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Dysphagia management means diagnosis, exercise, reeducation

JAMA. 1986;255(23):3209-3210. doi:10.1001/jama.1986.03370230015002.
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Most persons swallow 600 or more times a day without conscious effort. However, for an estimated 6 million to 10 million Americans, swallowing is a much more difficult, sometimes even impossible, task.

An increasing amount of medical attention is being given to the problem. At a recent symposium on swallowing disorders, for example, specialists from a variety of fields discussed diagnosis and rehabilitation of persons with impaired swallowing ability.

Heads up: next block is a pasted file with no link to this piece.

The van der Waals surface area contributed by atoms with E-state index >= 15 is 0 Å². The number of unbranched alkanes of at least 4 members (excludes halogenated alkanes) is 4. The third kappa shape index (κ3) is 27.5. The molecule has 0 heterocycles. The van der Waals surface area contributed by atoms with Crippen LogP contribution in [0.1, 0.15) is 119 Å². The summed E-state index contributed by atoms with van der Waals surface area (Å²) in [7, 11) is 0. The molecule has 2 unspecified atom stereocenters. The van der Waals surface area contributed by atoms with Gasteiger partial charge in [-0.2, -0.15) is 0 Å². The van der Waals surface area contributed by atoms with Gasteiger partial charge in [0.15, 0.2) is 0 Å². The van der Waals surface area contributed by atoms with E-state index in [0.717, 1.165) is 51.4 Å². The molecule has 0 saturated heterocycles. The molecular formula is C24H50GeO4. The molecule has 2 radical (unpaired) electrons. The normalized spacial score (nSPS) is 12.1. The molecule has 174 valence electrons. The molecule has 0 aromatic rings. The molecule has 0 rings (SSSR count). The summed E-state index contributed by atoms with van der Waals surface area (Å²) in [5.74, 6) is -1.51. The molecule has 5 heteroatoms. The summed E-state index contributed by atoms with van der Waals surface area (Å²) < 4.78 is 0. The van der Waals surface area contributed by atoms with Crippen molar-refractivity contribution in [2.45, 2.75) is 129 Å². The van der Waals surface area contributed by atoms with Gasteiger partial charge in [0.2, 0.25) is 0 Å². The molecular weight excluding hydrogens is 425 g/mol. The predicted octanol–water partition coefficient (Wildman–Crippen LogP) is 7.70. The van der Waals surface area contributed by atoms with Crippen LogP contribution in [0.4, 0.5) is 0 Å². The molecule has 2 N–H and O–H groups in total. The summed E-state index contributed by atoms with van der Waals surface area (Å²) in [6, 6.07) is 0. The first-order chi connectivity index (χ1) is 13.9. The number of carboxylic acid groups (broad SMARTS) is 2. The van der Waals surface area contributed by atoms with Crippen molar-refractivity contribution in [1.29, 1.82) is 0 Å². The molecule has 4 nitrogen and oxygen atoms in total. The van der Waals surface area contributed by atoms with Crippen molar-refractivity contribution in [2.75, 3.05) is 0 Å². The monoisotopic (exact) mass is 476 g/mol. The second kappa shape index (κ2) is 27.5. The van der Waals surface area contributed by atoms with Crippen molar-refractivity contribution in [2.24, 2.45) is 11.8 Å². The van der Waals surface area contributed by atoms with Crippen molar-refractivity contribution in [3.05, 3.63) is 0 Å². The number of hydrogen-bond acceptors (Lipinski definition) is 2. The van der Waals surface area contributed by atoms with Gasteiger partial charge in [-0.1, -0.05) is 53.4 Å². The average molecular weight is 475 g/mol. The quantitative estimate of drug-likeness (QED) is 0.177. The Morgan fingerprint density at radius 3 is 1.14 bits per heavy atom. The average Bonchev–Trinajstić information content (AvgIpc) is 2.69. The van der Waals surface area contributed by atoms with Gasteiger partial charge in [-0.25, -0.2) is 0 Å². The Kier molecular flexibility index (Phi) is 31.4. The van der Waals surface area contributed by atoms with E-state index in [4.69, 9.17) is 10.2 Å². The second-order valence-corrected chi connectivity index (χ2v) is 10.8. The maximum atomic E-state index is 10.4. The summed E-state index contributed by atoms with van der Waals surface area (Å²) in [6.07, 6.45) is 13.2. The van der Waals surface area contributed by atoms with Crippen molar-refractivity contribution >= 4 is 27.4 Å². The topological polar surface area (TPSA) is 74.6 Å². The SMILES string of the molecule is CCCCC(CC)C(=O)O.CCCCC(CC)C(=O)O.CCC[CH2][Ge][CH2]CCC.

The symposium was held at The Johns Hopkins Medical Institutions, Baltimore, the site of a multidisciplinary swallowing center. (Please see accompanying article.)

The director of that center, Martin W. Donner, MD, chair of the Department of Radiology, says that dysphagia is not a disease in itself. Rather, he says, it is a symptom of a disease that may be affecting any part of the swallowing tract.

And such a disease can have sometimes devastating consequences, from depriving a person of the


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